EDRF is Nitric Oxide—NO—accounts for the biological properties of EDRF.

Short half life. Acts locally.

NO is generated by NO synthase (NOS)—3 isoenzymes

i. Neuronal and epithelial cells

ii. Macrophages and smooth muscle

iii. Endothelial cells

 

L-arginine is usual precursor, NO released from guanidino nitrogen by NOS in presence of oxygen and cofactors (ionized calcium, tetrahydrobiopterin). Arginine is not rate limiting, but production can be increased by excess arginine.

 

Inhibited by arginine analogues (L-NMMA, monomethylarginine). Efficacy reduced by superoxide.

Inhibition can be reversed by excess substrate—arginine.

 

Actions of NO—diffuses from site of production to lumen and wall. In lumen, increases GMPc production in platelet, thus reducing platelet adhesion. In wall, GMPc causes smooth muscle relaxation.

NO is a major regulator of vascular tone—inactivation of NOS produces a potent vasoconstrictor effect. NOS also present in autonomic nerve fibers of the adventitial layer.

Activation of nerves causes release of NO and relaxation of smooth muscle. NO has neuroinhibitory role in cerebral arteries.

NO also acts in CNS—role in memory, learning, and vision. NO centrally decreases sympathetic output, decreases blood pressure. Inhibit NO output and produce rise in blood pressure by central effect.

NO production or action can be inhibited at a number of sites (Figure 1).

 

 

 

 

 

 

 

 

 

 

 

 

 

 

 

 

 

 

 

 

 

 

5. DYSFUNCTION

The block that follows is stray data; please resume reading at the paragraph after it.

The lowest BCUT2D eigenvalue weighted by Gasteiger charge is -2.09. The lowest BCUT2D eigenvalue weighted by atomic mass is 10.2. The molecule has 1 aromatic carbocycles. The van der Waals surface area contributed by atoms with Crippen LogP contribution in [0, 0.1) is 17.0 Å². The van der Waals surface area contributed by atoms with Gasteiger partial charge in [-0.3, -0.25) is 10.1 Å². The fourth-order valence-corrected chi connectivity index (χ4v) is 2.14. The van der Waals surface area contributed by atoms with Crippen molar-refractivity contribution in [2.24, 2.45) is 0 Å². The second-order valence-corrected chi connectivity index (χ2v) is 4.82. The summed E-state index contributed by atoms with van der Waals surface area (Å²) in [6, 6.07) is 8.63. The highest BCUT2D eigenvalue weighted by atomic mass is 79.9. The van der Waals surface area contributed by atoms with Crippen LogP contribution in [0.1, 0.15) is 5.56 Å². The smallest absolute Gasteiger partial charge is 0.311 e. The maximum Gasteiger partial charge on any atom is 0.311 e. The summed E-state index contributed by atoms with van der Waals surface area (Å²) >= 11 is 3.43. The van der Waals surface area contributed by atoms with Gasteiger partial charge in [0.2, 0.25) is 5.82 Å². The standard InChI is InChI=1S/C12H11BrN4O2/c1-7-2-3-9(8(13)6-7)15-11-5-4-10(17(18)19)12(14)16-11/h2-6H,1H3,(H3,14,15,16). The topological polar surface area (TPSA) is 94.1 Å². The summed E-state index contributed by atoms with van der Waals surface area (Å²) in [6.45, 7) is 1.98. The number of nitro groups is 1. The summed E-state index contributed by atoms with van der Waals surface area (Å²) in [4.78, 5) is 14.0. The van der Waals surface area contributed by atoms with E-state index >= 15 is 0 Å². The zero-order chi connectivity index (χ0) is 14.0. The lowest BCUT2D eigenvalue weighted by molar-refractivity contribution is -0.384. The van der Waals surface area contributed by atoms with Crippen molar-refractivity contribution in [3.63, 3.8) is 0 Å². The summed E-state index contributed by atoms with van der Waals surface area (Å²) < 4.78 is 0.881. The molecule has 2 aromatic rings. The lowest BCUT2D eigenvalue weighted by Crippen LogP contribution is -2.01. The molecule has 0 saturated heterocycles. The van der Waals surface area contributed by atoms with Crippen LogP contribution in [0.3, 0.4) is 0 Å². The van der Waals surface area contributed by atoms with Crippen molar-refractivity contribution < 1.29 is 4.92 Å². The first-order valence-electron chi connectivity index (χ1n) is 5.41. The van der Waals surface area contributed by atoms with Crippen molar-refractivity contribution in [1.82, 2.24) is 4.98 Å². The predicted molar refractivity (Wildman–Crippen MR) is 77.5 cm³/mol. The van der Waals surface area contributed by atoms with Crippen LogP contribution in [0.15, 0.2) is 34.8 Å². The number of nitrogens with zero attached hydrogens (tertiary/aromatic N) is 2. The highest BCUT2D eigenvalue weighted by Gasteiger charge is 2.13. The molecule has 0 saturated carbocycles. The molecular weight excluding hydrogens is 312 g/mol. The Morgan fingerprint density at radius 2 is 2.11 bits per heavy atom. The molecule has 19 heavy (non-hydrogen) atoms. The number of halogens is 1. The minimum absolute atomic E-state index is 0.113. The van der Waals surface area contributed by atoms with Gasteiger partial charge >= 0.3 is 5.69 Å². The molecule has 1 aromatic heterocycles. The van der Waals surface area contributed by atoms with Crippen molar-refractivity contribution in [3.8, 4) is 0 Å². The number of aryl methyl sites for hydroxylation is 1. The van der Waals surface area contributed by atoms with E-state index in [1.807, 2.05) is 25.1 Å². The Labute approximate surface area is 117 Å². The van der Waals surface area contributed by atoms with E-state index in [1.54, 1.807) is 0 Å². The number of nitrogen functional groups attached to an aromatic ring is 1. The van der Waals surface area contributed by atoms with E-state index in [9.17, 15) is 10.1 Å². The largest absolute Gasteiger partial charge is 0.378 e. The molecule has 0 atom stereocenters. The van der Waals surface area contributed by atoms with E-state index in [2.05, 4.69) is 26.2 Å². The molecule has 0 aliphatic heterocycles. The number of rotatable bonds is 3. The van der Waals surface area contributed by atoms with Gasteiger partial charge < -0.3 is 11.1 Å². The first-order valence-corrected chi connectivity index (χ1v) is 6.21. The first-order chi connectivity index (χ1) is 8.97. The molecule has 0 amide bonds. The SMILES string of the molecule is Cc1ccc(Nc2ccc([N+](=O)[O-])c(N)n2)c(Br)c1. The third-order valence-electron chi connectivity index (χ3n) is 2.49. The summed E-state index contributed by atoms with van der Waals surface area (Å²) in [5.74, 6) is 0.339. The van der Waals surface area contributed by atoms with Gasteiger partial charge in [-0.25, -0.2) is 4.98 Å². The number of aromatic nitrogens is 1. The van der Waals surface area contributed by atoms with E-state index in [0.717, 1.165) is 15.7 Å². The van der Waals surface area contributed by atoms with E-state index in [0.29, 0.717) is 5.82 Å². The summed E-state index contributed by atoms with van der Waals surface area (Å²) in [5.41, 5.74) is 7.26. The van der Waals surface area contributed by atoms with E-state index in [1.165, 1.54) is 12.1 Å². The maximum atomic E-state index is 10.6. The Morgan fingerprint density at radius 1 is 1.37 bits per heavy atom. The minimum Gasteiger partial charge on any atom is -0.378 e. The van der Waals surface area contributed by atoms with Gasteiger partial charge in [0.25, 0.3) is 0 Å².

Endothelial dysfunction may lead to atherosclerosis, associated with hypercholesterolemia. In essential hypertension ACH appears to have less effect on blood flow in the forearm of hypertensives. Basal NO-mediated dilatation is reduced in essential hypertension. Endothelial dysfunction appears to pay an important role in essential hypertension as a contributor to increased peripheral resistance. There is a deficiency in the release of NO. Dysfunction is important in the early stages of atherosclerosis. Dysfunction is directly proportional to risk factors—smoking, hyperlipidemia, diabetes.

 

6. IMPLICATIONS FOR ENVIRONMENTAL ILLNESS

Environmental illness is characterized by the induction of dysfunction in one or more of the body systems. It has long been recognized that function of the cardiovascular system is often perturbed.

 

Typical problems that occur and suggest vascular dysfunction include the following:

 

I conclude that endothelial dysfunction contributes to the symptomatology of EI. Vasoconstriction can be produced in a number of ways, for example, by increasing intracellular calcium or by activation of the sympathetic nervous system. Endothelial dysfunction and the loss of the dilator effect appear to be another important mechanism.

 

The pathophysiology of fatigue in EI is not well understood. Endothelial dysfunction has been studied in heart failure patients, and blood flow enhancement of NO is blunted. It is postulated that impaired vasodilator capacity of the peripheral circulation during exercise accounts for fatigue and inability to exercise in such patients. Similar mechanisms might be important in environmentally triggered fatigue, weakness, and inability to exercise.